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Nursing instructors teach in colleges and universities or nursing schools. They teach in classrooms and in clinical settings. Their duties depend on the facility, the nursing program, and the instructor's education level. Some nursing instructors specialize in specific subjects such as chemistry or anatomy, or in a type of nursing activity such as pediatric nursing.
Many health care facilities partner with area nursing programs, so the students can actually practice what they are learning under the supervision of nursing staff and instructors. For example, the students may spend time in a hospital environment learning pediatrics and surgical care and additional time in a nursing home setting learning the health care needs of the elderly and handicapped. Classroom instruction and clinical training depend on the nursing program and the degree conferred.
Nursing instructors must spend a lot of preparation time outside the classroom and clinical setting. For example, the instructor must work with head nurses or charge nurses to determine the students' patient assignments. They must review patients' charts and be well informed about their current conditions prior to the student nurses appearing for their clinical instruction. Plus, there are the usual teaching responsibilities such as course planning, paper grading, and test preparation. Involvement often extends beyond the classroom.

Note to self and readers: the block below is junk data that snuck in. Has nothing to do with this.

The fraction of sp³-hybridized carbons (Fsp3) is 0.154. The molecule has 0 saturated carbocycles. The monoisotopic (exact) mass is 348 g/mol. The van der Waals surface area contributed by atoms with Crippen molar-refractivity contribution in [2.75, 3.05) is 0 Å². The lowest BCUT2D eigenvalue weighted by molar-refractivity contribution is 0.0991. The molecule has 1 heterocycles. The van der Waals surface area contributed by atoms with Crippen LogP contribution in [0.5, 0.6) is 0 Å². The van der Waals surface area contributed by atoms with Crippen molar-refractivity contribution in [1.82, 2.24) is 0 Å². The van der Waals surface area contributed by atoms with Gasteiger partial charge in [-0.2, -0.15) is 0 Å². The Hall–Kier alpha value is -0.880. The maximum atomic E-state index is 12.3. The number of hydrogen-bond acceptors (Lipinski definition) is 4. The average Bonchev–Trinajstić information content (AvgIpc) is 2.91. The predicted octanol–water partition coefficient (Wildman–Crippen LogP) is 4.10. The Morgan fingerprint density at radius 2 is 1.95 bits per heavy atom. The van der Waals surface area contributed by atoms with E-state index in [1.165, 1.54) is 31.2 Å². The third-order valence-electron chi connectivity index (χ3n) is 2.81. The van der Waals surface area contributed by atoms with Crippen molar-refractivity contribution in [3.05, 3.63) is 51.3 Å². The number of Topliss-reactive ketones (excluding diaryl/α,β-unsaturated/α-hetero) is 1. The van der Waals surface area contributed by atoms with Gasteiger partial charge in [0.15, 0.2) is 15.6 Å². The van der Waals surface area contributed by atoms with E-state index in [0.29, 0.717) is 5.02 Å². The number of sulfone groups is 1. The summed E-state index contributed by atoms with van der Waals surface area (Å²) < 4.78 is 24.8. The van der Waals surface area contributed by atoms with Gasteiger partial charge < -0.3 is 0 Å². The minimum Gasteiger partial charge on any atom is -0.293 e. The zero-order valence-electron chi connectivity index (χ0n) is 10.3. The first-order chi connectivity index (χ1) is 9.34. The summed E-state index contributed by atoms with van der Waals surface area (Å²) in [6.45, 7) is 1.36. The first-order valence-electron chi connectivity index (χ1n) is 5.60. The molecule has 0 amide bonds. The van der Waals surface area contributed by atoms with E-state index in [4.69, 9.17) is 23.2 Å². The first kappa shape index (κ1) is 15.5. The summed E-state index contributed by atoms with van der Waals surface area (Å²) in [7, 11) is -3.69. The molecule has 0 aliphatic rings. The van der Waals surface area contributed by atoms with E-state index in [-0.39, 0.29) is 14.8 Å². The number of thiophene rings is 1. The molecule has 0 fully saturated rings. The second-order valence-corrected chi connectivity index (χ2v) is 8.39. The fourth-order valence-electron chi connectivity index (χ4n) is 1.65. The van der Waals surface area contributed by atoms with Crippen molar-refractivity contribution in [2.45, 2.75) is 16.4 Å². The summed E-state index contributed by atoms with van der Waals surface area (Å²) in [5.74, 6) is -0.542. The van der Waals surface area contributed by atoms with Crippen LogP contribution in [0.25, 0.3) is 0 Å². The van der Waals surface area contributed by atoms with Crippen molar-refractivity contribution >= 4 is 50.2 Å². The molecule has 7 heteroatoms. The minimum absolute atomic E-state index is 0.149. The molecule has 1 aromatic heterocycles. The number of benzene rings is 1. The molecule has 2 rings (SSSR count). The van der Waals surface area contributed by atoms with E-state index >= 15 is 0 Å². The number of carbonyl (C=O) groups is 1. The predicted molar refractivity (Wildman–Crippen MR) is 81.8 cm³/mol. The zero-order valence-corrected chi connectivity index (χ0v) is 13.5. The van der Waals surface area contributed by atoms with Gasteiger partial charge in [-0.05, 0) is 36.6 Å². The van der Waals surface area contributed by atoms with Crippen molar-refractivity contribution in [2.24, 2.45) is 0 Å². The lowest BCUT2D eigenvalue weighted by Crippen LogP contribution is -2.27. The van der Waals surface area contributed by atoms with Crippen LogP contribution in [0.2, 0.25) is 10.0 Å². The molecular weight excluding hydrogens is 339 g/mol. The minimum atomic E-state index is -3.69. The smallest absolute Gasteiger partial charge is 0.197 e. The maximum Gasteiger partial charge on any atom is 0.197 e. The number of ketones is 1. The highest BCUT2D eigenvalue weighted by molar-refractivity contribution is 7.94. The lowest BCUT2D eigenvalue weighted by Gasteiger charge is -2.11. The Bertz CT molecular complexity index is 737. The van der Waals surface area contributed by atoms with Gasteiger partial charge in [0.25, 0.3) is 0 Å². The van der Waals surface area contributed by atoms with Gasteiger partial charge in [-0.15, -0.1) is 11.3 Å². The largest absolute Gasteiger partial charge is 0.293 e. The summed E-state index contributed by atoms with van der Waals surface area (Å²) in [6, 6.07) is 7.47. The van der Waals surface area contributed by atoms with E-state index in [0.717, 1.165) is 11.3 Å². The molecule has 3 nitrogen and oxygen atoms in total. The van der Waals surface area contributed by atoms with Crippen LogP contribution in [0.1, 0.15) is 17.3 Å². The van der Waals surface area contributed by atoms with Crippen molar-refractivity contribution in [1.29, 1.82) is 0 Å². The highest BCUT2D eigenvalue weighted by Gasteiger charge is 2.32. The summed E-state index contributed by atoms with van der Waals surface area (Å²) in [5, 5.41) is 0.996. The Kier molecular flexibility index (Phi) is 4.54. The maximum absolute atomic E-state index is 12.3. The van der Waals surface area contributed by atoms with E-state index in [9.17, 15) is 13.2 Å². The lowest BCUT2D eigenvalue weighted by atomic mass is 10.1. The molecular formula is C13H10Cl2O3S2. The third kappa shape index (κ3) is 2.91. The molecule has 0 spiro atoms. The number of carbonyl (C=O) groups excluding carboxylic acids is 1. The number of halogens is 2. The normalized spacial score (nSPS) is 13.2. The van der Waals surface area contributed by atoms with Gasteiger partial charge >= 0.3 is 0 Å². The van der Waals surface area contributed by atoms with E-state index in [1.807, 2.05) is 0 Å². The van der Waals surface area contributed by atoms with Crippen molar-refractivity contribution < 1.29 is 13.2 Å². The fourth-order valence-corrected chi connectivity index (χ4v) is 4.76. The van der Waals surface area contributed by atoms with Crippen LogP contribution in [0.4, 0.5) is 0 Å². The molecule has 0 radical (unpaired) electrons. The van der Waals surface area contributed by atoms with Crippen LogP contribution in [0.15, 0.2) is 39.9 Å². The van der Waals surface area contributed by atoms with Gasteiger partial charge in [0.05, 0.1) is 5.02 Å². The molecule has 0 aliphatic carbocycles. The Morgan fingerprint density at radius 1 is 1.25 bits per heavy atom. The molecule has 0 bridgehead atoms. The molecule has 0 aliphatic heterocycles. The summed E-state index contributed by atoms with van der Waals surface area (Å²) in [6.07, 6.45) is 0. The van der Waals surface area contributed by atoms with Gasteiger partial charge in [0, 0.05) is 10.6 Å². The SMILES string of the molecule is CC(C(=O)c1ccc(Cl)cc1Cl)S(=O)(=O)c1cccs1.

Teaching load and research requirements vary by institution and program. Full professors usually spend more of their time conducting research and publishing than assistant professors, instructors, and lecturers.
Often, nursing instructors actively work in the nursing field along with teaching, in order to maintain current hands-on experience and to advance their careers.
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